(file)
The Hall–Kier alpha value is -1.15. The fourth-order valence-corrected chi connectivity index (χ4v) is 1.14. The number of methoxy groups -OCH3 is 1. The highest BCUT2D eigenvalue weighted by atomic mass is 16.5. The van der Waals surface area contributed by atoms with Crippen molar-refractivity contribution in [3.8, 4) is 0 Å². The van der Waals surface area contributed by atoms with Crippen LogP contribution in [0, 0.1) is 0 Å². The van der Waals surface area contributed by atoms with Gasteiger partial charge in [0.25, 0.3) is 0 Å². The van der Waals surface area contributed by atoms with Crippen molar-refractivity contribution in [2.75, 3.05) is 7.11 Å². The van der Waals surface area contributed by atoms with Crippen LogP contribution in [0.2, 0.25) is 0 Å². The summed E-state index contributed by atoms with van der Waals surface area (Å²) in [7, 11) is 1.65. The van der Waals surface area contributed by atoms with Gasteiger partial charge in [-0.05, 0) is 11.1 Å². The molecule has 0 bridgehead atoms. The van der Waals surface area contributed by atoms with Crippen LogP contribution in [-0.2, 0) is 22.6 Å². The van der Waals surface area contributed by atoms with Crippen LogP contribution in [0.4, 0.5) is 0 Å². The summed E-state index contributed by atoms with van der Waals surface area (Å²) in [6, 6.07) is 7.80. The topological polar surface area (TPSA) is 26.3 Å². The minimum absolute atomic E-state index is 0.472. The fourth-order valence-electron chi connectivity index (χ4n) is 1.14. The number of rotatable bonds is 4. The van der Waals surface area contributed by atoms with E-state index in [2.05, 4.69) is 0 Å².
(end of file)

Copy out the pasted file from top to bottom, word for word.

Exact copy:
The Hall–Kier alpha value is -1.15. The fourth-order valence-corrected chi connectivity index (χ4v) is 1.14. The number of methoxy groups -OCH3 is 1. The highest BCUT2D eigenvalue weighted by atomic mass is 16.5. The van der Waals surface area contributed by atoms with Crippen molar-refractivity contribution in [3.8, 4) is 0 Å². The van der Waals surface area contributed by atoms with Crippen LogP contribution in [0, 0.1) is 0 Å². The van der Waals surface area contributed by atoms with Gasteiger partial charge in [0.25, 0.3) is 0 Å². The van der Waals surface area contributed by atoms with Crippen molar-refractivity contribution in [2.75, 3.05) is 7.11 Å². The van der Waals surface area contributed by atoms with Crippen LogP contribution in [0.2, 0.25) is 0 Å². The summed E-state index contributed by atoms with van der Waals surface area (Å²) in [7, 11) is 1.65. The van der Waals surface area contributed by atoms with Gasteiger partial charge in [-0.05, 0) is 11.1 Å². The molecule has 0 bridgehead atoms. The van der Waals surface area contributed by atoms with Crippen LogP contribution in [-0.2, 0) is 22.6 Å². The van der Waals surface area contributed by atoms with Crippen LogP contribution in [0.4, 0.5) is 0 Å². The summed E-state index contributed by atoms with van der Waals surface area (Å²) in [6, 6.07) is 7.80. The topological polar surface area (TPSA) is 26.3 Å². The minimum absolute atomic E-state index is 0.472. The fourth-order valence-electron chi connectivity index (χ4n) is 1.14. The number of rotatable bonds is 4. The van der Waals surface area contributed by atoms with E-state index in [2.05, 4.69) is 0 Å².